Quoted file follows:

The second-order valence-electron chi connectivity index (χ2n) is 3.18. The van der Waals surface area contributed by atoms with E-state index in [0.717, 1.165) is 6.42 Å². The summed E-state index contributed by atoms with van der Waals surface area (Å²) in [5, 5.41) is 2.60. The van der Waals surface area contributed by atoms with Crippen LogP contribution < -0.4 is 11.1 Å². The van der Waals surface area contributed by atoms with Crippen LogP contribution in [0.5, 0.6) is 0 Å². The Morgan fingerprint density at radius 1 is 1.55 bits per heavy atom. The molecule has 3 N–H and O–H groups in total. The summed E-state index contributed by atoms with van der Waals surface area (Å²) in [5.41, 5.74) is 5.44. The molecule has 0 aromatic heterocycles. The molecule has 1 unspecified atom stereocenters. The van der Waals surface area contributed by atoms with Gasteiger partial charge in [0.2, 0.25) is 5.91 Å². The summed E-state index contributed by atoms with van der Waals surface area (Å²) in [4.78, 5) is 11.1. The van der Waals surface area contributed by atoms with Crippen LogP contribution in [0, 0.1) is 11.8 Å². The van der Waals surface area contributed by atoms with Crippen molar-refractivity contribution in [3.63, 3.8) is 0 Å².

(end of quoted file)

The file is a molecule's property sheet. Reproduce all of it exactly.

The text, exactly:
The second-order valence-electron chi connectivity index (χ2n) is 3.18. The van der Waals surface area contributed by atoms with E-state index in [0.717, 1.165) is 6.42 Å². The summed E-state index contributed by atoms with van der Waals surface area (Å²) in [5, 5.41) is 2.60. The van der Waals surface area contributed by atoms with Crippen LogP contribution < -0.4 is 11.1 Å². The van der Waals surface area contributed by atoms with Crippen LogP contribution in [0.5, 0.6) is 0 Å². The Morgan fingerprint density at radius 1 is 1.55 bits per heavy atom. The molecule has 3 N–H and O–H groups in total. The summed E-state index contributed by atoms with van der Waals surface area (Å²) in [5.41, 5.74) is 5.44. The molecule has 0 aromatic heterocycles. The molecule has 1 unspecified atom stereocenters. The van der Waals surface area contributed by atoms with Gasteiger partial charge in [0.2, 0.25) is 5.91 Å². The summed E-state index contributed by atoms with van der Waals surface area (Å²) in [4.78, 5) is 11.1. The van der Waals surface area contributed by atoms with Crippen LogP contribution in [0, 0.1) is 11.8 Å². The van der Waals surface area contributed by atoms with Crippen molar-refractivity contribution in [3.63, 3.8) is 0 Å².